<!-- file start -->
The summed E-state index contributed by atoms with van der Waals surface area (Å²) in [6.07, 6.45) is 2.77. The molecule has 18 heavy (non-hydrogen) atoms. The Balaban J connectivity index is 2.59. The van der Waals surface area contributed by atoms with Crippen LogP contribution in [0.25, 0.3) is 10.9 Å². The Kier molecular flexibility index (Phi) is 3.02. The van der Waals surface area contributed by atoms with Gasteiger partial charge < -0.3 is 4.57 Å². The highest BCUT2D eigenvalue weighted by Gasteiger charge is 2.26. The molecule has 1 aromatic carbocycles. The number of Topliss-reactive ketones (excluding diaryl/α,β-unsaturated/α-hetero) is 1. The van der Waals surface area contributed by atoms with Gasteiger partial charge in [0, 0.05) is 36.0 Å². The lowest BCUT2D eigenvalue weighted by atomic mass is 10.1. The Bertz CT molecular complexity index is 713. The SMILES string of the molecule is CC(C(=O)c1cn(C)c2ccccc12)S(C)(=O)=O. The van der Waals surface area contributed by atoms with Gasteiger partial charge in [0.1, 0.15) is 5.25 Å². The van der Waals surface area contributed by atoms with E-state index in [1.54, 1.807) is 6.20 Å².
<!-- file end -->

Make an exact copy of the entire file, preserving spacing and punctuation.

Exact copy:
The summed E-state index contributed by atoms with van der Waals surface area (Å²) in [6.07, 6.45) is 2.77. The molecule has 18 heavy (non-hydrogen) atoms. The Balaban J connectivity index is 2.59. The van der Waals surface area contributed by atoms with Crippen LogP contribution in [0.25, 0.3) is 10.9 Å². The Kier molecular flexibility index (Phi) is 3.02. The van der Waals surface area contributed by atoms with Gasteiger partial charge < -0.3 is 4.57 Å². The highest BCUT2D eigenvalue weighted by Gasteiger charge is 2.26. The molecule has 1 aromatic carbocycles. The number of Topliss-reactive ketones (excluding diaryl/α,β-unsaturated/α-hetero) is 1. The van der Waals surface area contributed by atoms with Gasteiger partial charge in [0, 0.05) is 36.0 Å². The lowest BCUT2D eigenvalue weighted by atomic mass is 10.1. The Bertz CT molecular complexity index is 713. The SMILES string of the molecule is CC(C(=O)c1cn(C)c2ccccc12)S(C)(=O)=O. The van der Waals surface area contributed by atoms with Gasteiger partial charge in [0.1, 0.15) is 5.25 Å². The van der Waals surface area contributed by atoms with E-state index in [1.54, 1.807) is 6.20 Å².